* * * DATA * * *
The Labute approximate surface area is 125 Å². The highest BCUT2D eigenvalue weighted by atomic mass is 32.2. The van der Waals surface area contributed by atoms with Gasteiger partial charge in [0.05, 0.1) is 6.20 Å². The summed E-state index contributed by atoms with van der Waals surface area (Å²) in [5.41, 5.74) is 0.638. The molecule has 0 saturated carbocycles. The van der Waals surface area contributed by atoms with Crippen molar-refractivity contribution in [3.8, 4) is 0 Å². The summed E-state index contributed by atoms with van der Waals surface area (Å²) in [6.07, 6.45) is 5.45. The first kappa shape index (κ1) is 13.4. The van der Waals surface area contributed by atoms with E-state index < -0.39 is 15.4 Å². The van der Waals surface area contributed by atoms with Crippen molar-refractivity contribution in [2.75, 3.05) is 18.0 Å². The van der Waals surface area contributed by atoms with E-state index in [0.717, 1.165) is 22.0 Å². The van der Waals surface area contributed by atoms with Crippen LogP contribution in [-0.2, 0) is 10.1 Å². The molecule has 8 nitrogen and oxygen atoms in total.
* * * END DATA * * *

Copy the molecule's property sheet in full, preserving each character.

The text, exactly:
The Labute approximate surface area is 125 Å². The highest BCUT2D eigenvalue weighted by atomic mass is 32.2. The van der Waals surface area contributed by atoms with Gasteiger partial charge in [0.05, 0.1) is 6.20 Å². The summed E-state index contributed by atoms with van der Waals surface area (Å²) in [5.41, 5.74) is 0.638. The molecule has 0 saturated carbocycles. The van der Waals surface area contributed by atoms with Crippen molar-refractivity contribution in [3.8, 4) is 0 Å². The summed E-state index contributed by atoms with van der Waals surface area (Å²) in [6.07, 6.45) is 5.45. The first kappa shape index (κ1) is 13.4. The van der Waals surface area contributed by atoms with E-state index < -0.39 is 15.4 Å². The van der Waals surface area contributed by atoms with Crippen molar-refractivity contribution in [2.75, 3.05) is 18.0 Å². The van der Waals surface area contributed by atoms with E-state index in [0.717, 1.165) is 22.0 Å². The van der Waals surface area contributed by atoms with Crippen LogP contribution in [-0.2, 0) is 10.1 Å². The molecule has 8 nitrogen and oxygen atoms in total.